We humbly acknowledge that the land on which we gather is the unceded, unsurrendered territory of the Syilx (Okanagan) People. In an age of global capitalism, climate change and extractive economic models, we have a responsibility and an opportunity to collaborate, learn, and reconcile with Indigenous people about regenerative economic models.
IndigenEYEZ has a long and successful practice of facilitation and teaching using traditional Indigenous principles and land-based learnings to inspire well-being among First Nations people and to transform communities.
IndigenEYEZ was stretched to deliver meaningful support to many people and needed to focus on a sustainable way to consistently facilitate impact. A way forward needed to include focus and sustainability. They decided on a refined model (their RESPECT program) to support Indigenous youth, and the multi-generational effects of colonization both on and off reserve.
Further, IndigenEYEZ reflected on their expertise in facilitation and launched workshops about reconciliation and equity for businesses and social purpose organizations. At a time of increased awareness about racism and privilege, IndigenEYEZ will help organizations build capacity to establish cross-cultural relationships. These workshops help to cover IndigenEYEZ’s operational costs, enabling continued delivery of the RESPECT program and their important focus on Indigenous youth.
Impact and Sustainability
Like many social enterprise and social purpose organizations (SPOs), IndigenEYEZ had to constantly balance their focus on impact through program delivery while somehow making it sustainable. IndigenEYEZ needed to explore how to have a greater impact on the youth of today via the school system, while also ensuring sustainability.
There are many challenges to overcome in the classroom when having to deal with the multi-generational impact of colonization on Indigenous children, both on and off reserves. Current government required Indigenous programs only provide teachers with instructional content, not the strategies and practices to create safety and cultural understanding in the classroom. A very different approach would be required to sustainably deliver a program within the schools and achieve the impact desired for the youths.
IndigenEYEZ delivered several different programs as well as meeting the expectations of many one-time specific requests. These special requests were beneficial but distracted IndigenEYEZ from developing and growing their key programs.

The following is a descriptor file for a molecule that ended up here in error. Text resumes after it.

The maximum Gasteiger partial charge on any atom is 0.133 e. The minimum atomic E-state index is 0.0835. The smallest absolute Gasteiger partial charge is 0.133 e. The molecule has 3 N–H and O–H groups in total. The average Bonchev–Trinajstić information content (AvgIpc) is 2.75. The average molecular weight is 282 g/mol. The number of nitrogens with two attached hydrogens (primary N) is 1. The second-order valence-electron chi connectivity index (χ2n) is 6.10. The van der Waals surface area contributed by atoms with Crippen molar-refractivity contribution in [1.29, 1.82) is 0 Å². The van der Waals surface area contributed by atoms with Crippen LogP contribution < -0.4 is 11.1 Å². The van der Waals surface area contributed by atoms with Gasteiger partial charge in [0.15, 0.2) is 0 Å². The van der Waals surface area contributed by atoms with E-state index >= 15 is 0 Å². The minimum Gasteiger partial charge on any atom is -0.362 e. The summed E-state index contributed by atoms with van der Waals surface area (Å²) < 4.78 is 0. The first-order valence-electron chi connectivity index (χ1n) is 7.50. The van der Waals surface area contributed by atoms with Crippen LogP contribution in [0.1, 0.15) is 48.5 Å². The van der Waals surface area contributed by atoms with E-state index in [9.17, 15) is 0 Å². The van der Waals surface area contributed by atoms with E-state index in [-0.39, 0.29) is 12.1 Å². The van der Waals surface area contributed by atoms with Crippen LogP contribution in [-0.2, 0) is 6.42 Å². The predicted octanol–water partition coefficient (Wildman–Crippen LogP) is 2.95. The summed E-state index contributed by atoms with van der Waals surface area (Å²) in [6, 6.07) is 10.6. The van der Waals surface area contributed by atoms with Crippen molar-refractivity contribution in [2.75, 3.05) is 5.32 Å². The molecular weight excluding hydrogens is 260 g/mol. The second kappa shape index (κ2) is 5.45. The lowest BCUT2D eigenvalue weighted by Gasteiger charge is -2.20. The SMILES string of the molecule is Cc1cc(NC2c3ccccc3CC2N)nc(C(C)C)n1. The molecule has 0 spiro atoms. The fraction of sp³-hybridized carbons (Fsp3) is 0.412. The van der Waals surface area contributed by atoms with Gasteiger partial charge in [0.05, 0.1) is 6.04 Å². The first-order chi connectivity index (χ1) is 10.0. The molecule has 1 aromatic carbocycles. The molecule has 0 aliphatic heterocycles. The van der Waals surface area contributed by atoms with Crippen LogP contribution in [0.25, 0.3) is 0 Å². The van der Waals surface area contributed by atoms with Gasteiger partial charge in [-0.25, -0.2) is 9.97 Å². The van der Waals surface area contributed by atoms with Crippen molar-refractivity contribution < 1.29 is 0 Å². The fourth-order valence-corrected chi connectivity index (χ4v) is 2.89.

“At the start, I had this idea but wasn’t convinced that a program with the schools was the right direction for IndigenEYEZ. In working with Purppl to explore the idea, the value and impact of the program was strongly and clearly identified.”
IndigenEYEZ started and operated like many charities in their first few years. Their revenue and sustainability was a careful balance of grants, donations, and significant volunteer contributions from key staff and stakeholders. They depended on funding to support delivery of their services as their client base had limited ability to pay. A couple of years ago one of their significant funders advised that they would be phasing out their funding support.
Something had to change.
The Hard Work
IndigenEYEZ and Purppl are working together on Purppl’s Resilience and Recovery Program. IndigenEYEZ’s participation is subsidized by United Way SIBC and other community partners. The hard work began on making some tough decisions about what and how programs were delivered, how the organization communicated, and the revenue model.
Focus & Decision Making
Recognizing that IndigenEYEZ received many requests for one time or customized programs, there was a need to identify and focus on their core programs and to enable consistent decision making. Together, a decision matrix was developed and validated using current and previous decisions made.
Impact was a priority, so together a focused strategy was developed that targeted a core number of students over three of their prime learning years as well as ways of creating a supportive environment throughout the entire school. A profile for the ideal teacher and ideal school for the pilot was also developed.
The process to identify program availability and registration for programs required a lot of administrative intervention and conflicts were often escalated to the Program Director for resolution. The need to streamline these processes and directly manage their program scheduling and delivery was identified and addressed by clarifying their list of core programs, acknowledging the need for a Program Manager, and identifying website changes.